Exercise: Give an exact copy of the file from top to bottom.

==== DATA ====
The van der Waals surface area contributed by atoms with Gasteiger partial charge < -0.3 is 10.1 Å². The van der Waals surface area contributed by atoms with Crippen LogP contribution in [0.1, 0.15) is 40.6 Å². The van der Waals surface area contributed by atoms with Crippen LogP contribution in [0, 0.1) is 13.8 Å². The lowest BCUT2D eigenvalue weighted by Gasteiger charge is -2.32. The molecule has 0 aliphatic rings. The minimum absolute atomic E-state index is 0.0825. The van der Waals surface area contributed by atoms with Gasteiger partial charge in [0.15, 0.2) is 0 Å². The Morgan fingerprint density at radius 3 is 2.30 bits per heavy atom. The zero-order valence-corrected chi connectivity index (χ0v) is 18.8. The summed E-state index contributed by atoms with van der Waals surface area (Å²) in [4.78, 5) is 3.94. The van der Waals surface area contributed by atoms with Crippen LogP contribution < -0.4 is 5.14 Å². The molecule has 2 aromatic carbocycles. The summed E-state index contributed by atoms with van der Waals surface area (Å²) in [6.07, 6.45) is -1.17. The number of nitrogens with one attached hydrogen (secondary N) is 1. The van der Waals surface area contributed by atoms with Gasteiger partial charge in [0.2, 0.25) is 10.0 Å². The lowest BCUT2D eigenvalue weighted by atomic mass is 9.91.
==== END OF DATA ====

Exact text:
The van der Waals surface area contributed by atoms with Gasteiger partial charge < -0.3 is 10.1 Å². The van der Waals surface area contributed by atoms with Crippen LogP contribution in [0.1, 0.15) is 40.6 Å². The van der Waals surface area contributed by atoms with Crippen LogP contribution in [0, 0.1) is 13.8 Å². The lowest BCUT2D eigenvalue weighted by Gasteiger charge is -2.32. The molecule has 0 aliphatic rings. The minimum absolute atomic E-state index is 0.0825. The van der Waals surface area contributed by atoms with Gasteiger partial charge in [0.15, 0.2) is 0 Å². The Morgan fingerprint density at radius 3 is 2.30 bits per heavy atom. The zero-order valence-corrected chi connectivity index (χ0v) is 18.8. The summed E-state index contributed by atoms with van der Waals surface area (Å²) in [4.78, 5) is 3.94. The van der Waals surface area contributed by atoms with Crippen LogP contribution < -0.4 is 5.14 Å². The molecule has 2 aromatic carbocycles. The summed E-state index contributed by atoms with van der Waals surface area (Å²) in [6.07, 6.45) is -1.17. The number of nitrogens with one attached hydrogen (secondary N) is 1. The van der Waals surface area contributed by atoms with Gasteiger partial charge in [0.2, 0.25) is 10.0 Å². The lowest BCUT2D eigenvalue weighted by atomic mass is 9.91.